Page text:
Furuno — We’re excited to invite you to join us for our very first LIVE Webinar, specifically designed for boaters looking to add the most powerful MFD series to their helm. In this webinar, we’ll highlight the key features and extensive capabilities of the all-new NavNet TZtouch3 series.
The webinar platform provides the perfect setting to showcase our latest products in an environment that is engaging and informative, while following social distancing guidelines. This webinar will be held on Friday, May 29th at 9:00AM PDT.
We’ll not only provide you with a comprehensive overview of the TZtouch3 MFDs and new sensors, like high-power NXT Radars, “Deep Impact” CHIRP Amplifier, and the amazing SCX Satellite Compasses, but you’ll also experience a LIVE demonstration of the tremendously simplified and lightning-fast user interface that makes TZtouch3 the easi est to use MFD on the market! Furuno’s Senior Product Manager,
Eric Kunz, will be your Power Trip Tour Guide, answering any questions you may have along the way. Register today to reserve your spot and we’ll look forward to seeing you on the 29th!
Furuno USA, Inc.
By Elliott Stark
There was a time, maybe 10 or 15 years ago, that 50-knot sportfishers, 42-foot center consoles that run 75-knots and can dock themselves, and machines that eliminate seasickness sounded like the stuff of science fiction. As futuristic, and magical, as all of these things may have appeared in 2005, I’ll be damned if they’re all not on full display in 2020. In the world of boats, quite a bit of advancement has taken place in a relatively short amount of time.
In many ways, the boats of today are defined by these rapid technological advances. No longer are vessels comprised of individual components that perform independently of another—each focusing only on its singular role.
These days boats are interconnected systems that communicate with one another. Not only can these systems “talk” to one another, many of them are linked to satellites and possess the plenty of bandwidth and can display data as clearly as a plasma television.
Given all of the tools and the incredible amenity included in the package that is the modern boat, it would seem like an act of extreme arrogance to wonder where boats are headed next.
Questions like, “How much more could you want?” give way to the reality that things will continue to progress and refine. What follows is our best prognostication as to what the next ten years or so holds for the sportfishing and center console market.
To help provide context for this look into the future, we have queried experts across an array of fields.
The large center console market lies in many ways at the cutting edge of modern boating innovation. It is also a segment of the market that is exploding. A large reason for the proliferation of large center console vessels in the past dozen or so years can be found in the advancement of the outboard motor.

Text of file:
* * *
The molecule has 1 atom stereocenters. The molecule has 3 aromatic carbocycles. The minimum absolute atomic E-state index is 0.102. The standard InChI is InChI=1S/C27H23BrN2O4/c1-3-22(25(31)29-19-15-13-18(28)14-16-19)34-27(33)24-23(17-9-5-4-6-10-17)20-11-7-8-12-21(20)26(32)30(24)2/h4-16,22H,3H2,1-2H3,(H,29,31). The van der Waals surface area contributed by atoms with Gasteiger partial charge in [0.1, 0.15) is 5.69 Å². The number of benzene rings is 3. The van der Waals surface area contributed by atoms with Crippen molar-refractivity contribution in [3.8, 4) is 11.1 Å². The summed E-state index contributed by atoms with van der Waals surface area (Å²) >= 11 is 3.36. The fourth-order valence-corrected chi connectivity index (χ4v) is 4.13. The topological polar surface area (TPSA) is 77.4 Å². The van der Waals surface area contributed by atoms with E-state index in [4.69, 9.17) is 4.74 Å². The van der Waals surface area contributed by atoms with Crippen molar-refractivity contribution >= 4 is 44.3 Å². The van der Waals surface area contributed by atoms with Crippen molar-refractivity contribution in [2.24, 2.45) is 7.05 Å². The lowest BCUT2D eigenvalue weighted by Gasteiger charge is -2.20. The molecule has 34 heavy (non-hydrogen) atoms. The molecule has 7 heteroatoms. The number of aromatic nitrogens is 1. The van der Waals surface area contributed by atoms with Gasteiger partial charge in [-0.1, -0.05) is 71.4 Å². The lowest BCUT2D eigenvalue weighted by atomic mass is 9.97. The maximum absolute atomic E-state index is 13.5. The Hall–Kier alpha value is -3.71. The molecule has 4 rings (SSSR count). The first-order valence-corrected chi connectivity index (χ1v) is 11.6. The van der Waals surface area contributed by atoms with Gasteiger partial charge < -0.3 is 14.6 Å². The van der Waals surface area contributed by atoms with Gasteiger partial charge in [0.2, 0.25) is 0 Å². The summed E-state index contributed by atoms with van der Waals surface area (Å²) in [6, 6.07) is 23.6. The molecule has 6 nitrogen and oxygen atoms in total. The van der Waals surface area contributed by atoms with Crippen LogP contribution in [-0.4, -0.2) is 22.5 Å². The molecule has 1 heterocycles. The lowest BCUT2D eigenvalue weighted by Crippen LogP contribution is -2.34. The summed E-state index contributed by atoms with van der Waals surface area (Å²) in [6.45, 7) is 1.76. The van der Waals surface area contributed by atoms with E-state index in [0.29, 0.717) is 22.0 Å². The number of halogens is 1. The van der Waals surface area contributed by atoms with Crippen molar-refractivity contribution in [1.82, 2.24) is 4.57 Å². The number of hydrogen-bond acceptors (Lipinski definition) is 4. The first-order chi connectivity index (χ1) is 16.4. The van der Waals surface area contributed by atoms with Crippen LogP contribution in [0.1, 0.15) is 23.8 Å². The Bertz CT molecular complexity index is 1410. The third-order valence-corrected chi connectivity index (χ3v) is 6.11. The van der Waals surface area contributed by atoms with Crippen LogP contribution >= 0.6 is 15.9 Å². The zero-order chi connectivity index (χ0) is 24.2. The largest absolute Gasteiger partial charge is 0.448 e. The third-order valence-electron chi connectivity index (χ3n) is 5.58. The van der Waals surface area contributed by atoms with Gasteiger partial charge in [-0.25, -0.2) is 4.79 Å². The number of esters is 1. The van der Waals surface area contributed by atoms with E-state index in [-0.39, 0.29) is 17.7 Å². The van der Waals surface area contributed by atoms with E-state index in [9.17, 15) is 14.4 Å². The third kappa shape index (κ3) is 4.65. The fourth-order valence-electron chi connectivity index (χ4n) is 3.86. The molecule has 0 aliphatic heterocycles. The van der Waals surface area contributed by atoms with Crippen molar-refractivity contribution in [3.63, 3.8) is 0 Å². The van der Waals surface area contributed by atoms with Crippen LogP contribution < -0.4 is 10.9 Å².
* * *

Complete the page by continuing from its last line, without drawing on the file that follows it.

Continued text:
“What you see now, in terms of the proliferation of larger boats was due largely to the horsepower gains in outboard engines. The 350 hp in 2008 was revolutionary—these engines gave boat builders so much more room in the boat, when compared to (inboard) stern drives. Now you’re seeing boats that are bigger and bigger and bigger,” explains David Meeler New Product Introduction Manager at Yamaha.
“What we’re seeing now is generation two of that. The XTO offers a greatly improved charging system that provides lots of amperage at low power. This lends itself to the addiction to electronics that the market is seeing. In the future, we’ll see lots more integration and more connectivity,” he says, describing Yamaha’s latest generation of outboard—the XTO.
These higher horsepower engines are even more influential to the development of the center console market than are innovations in the inboard diesel space to the sportfisher segment of the market. As center consoles generally do not include generators (though these days some of them include most anything you can think of), the higher horsepower engines not only propel ever-larger boats, but provide the power necessary to run the many systems that modern boats employ.
Innovations in motor design not only focus on power, but on increased production (and efficient allocation) of free amperage—the electricity needed to make everything else run.
“The XTO puts out the vast majority of its amperage at low rpm. It produces 72 amps per engine— which is multiplied in a multiple engine configuration. Fifty-seven of those amps are produced at idle—which was more than the F350 produced at wide open throttle,” Meeler says. “The engines employ a magnetic system that converts power produced by the engines. It routes the amount of power needed to the engines and the remainder is sent to applications.”
“The technology today provides the ability to produce a smart system. It’s no longer just about propulsion, but rather motors are part of the boat—integration,” Meeler describes. The positioning and location systems that can dock a boat and keep it in position provide perhaps the most direct reflection of integration and emphasis on system as opposed to singular components.